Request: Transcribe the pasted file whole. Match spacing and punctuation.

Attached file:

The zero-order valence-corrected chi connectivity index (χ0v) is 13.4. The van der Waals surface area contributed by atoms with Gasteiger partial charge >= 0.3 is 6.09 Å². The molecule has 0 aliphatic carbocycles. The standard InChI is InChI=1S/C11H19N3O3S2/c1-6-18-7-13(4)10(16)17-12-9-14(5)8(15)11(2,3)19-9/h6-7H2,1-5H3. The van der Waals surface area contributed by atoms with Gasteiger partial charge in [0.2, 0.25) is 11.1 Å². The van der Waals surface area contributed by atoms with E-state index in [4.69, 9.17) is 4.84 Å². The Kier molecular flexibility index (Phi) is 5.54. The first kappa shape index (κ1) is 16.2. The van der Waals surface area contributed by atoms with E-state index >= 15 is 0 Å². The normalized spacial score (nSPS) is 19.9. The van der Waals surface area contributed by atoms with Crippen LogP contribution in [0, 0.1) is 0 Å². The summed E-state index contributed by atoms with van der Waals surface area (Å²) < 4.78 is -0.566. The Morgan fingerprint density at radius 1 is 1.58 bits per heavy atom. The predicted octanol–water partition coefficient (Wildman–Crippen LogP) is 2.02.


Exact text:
The zero-order valence-corrected chi connectivity index (χ0v) is 13.4. The van der Waals surface area contributed by atoms with Gasteiger partial charge >= 0.3 is 6.09 Å². The molecule has 0 aliphatic carbocycles. The standard InChI is InChI=1S/C11H19N3O3S2/c1-6-18-7-13(4)10(16)17-12-9-14(5)8(15)11(2,3)19-9/h6-7H2,1-5H3. The van der Waals surface area contributed by atoms with Gasteiger partial charge in [0.2, 0.25) is 11.1 Å². The van der Waals surface area contributed by atoms with E-state index in [4.69, 9.17) is 4.84 Å². The Kier molecular flexibility index (Phi) is 5.54. The first kappa shape index (κ1) is 16.2. The van der Waals surface area contributed by atoms with E-state index >= 15 is 0 Å². The normalized spacial score (nSPS) is 19.9. The van der Waals surface area contributed by atoms with Crippen LogP contribution in [0, 0.1) is 0 Å². The summed E-state index contributed by atoms with van der Waals surface area (Å²) < 4.78 is -0.566. The Morgan fingerprint density at radius 1 is 1.58 bits per heavy atom. The predicted octanol–water partition coefficient (Wildman–Crippen LogP) is 2.02.